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Skill-biased technological change and the business cycle

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  • Almut Balleer
  • Thijs van Rens

Abstract

Over the past two decades, technological progress in the United States has been biased towards skilled labor. What does this imply for business cycles? We construct a quarterly skill premium from the CPS and use it to identify skill-biased technology shocks in a VAR with long-run restrictions. Hours fall in response to skill-biased technology shocks, indicating that at least part of the technology-induced fall in total hours is due to a compositional shift in labor demand. Skill-biased technology shocks have no effect on the relative price of investment, suggesting that capital and skill are not complementary in aggregate production.

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File URL: http://www.econ.upf.edu/docs/papers/downloads/1079.pdf
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Bibliographic Info

Paper provided by Department of Economics and Business, Universitat Pompeu Fabra in its series Economics Working Papers with number 1079.

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Date of creation: Mar 2008
Date of revision: May 2012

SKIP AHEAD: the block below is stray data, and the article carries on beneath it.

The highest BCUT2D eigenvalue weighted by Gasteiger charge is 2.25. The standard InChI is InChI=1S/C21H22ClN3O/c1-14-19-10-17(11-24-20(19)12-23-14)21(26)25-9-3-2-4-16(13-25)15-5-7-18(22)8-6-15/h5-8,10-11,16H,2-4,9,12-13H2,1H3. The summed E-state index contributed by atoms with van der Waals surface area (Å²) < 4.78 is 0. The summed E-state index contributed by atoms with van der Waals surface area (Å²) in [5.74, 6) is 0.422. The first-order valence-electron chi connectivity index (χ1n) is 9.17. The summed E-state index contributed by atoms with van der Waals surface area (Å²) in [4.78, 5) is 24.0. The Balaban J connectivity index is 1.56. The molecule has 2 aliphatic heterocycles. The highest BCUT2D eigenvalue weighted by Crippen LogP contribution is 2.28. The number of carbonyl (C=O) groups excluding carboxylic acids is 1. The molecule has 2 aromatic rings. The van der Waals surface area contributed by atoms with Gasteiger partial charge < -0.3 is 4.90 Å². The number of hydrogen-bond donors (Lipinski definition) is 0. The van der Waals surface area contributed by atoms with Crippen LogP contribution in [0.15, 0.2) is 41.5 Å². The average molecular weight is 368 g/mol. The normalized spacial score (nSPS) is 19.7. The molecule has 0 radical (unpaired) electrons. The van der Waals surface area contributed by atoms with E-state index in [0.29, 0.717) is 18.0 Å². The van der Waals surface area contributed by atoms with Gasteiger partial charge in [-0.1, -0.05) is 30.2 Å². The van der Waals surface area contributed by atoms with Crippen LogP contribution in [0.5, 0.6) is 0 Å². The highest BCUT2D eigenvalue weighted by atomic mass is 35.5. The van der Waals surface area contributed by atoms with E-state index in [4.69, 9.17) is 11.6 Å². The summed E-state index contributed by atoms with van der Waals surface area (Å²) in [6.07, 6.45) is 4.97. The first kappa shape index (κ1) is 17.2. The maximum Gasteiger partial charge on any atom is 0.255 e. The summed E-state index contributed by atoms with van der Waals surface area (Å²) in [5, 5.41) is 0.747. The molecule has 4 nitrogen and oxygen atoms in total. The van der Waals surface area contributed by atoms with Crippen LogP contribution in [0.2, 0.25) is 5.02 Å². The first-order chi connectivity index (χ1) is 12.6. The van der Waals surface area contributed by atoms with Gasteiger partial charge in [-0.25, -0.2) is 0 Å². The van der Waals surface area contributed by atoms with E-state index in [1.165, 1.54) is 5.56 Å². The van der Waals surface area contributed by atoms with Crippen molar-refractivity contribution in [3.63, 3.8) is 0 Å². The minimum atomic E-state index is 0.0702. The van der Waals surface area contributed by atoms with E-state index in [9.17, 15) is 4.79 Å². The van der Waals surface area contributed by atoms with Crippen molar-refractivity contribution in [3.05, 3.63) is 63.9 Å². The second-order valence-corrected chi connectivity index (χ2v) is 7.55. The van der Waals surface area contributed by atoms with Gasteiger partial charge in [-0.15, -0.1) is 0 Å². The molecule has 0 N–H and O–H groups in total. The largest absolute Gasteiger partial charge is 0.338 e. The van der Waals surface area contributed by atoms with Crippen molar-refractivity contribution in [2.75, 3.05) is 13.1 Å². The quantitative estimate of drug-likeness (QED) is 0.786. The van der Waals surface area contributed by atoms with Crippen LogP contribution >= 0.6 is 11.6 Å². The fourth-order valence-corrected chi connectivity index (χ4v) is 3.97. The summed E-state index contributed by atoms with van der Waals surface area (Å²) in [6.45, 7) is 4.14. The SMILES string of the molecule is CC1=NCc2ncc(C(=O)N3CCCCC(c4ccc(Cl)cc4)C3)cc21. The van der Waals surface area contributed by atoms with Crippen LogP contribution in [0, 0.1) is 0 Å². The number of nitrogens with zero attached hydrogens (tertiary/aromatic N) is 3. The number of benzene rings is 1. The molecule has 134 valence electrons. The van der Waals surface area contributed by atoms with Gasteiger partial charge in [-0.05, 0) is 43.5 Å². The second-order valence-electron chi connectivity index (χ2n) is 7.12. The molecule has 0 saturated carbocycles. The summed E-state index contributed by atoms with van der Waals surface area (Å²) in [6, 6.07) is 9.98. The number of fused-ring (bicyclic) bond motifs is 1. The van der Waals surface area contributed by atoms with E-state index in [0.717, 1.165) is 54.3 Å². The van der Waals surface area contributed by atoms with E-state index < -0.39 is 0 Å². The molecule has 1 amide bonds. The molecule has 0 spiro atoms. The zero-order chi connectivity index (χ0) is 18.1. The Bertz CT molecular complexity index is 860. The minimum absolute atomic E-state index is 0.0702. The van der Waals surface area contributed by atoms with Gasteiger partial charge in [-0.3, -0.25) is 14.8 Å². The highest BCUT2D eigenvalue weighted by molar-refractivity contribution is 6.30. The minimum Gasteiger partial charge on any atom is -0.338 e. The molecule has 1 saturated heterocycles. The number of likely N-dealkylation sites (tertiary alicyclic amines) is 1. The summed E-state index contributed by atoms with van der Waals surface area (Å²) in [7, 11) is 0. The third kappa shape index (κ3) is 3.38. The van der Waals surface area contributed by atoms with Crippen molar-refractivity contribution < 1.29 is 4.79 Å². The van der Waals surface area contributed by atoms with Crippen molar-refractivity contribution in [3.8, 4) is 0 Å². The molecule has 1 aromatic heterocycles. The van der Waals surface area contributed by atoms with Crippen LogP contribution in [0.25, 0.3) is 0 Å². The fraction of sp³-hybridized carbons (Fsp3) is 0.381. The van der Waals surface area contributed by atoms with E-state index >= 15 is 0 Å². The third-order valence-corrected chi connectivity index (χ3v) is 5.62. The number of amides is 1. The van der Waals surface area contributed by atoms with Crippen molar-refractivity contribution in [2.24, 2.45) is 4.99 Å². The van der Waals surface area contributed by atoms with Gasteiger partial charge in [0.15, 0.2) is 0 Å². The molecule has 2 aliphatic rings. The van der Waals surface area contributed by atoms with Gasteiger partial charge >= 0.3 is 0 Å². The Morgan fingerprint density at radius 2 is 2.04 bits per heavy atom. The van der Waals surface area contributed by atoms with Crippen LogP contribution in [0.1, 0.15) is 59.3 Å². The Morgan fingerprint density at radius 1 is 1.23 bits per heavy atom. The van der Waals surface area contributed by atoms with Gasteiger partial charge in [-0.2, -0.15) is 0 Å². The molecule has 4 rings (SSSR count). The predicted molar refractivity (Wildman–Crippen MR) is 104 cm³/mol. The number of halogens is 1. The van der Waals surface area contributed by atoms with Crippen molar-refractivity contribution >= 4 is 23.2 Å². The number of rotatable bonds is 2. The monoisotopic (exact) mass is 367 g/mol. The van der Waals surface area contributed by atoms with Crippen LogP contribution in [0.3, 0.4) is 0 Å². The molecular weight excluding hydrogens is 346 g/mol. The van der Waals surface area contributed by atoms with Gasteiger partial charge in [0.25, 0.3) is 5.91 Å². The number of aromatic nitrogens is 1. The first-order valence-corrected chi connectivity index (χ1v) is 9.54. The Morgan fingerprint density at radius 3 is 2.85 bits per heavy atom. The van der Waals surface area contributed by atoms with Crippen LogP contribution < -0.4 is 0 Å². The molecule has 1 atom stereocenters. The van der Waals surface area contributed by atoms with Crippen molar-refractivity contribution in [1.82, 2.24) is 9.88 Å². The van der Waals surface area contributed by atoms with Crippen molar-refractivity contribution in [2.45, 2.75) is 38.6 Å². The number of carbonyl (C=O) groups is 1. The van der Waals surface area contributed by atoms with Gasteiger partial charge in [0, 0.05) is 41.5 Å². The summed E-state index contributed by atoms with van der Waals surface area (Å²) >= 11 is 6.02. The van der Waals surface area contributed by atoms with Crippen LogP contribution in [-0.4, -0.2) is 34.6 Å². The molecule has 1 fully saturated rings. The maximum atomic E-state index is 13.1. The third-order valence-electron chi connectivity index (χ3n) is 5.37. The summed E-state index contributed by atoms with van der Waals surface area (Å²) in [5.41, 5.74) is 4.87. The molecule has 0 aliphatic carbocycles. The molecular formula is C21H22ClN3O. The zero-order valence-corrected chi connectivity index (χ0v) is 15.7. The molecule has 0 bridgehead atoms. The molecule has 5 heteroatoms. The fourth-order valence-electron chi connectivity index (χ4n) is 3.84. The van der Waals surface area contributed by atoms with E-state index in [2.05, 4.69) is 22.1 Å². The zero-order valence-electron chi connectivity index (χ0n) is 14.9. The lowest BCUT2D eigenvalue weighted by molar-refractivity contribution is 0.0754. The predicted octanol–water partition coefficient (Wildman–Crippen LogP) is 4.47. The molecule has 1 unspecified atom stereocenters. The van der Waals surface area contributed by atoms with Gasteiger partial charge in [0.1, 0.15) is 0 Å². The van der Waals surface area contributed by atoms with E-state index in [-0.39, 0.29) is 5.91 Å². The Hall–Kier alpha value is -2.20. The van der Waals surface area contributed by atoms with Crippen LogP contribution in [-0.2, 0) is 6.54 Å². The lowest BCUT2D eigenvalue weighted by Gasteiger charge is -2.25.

Handle: RePEc:upf:upfgen:1079

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Web page: http://www.econ.upf.edu/

Related research

Keywords: Skill-biased technology; skill premium; VAR; long-run restrictions; capital-skill complementarity; business cycle;

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  1. Coen Teulings & Thijs van Rens, 2008. "Education, Growth, and Income Inequality," The Review of Economics and Statistics, MIT Press, vol. 90(1), pages 89-104, February.
  2. Robert J. Gordon, 1990. "The Measurement of Durable Goods Prices," NBER Books, National Bureau of Economic Research, Inc, number gord90-1.
  3. Matthew J. Lindquist, 2004. "Capital-Skill Complementarity and Inequality Over the Business Cycle," Review of Economic Dynamics, Elsevier for the Society for Economic Dynamics, vol. 7(3), pages 519-540, July.
  4. Canova, Fabio & López-Salido, J David & Michelacci, Claudio, 2008. "The Effects of Technology Shocks on Hours and Output: A Robustness Analysis," CEPR Discussion Papers 6720, C.E.P.R. Discussion Papers.
  5. Lawrence J. Christiano & Martin Eichenbaum & Robert Vigfusson, 2003. "What happens after a technology shock?," International Finance Discussion Papers 768, Board of Governors of the Federal Reserve System (U.S.).
  6. Gordon, Robert J., 1990. "The Measurement of Durable Goods Prices," National Bureau of Economic Research Books, University of Chicago Press, edition 1, number 9780226304557, 04.
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Cited by:
  1. Fatih Guvenen & Serdar Ozkan & Jae Song, 2012. "The nature of countercyclical income risk," Staff Report 476, Federal Reserve Bank of Minneapolis.

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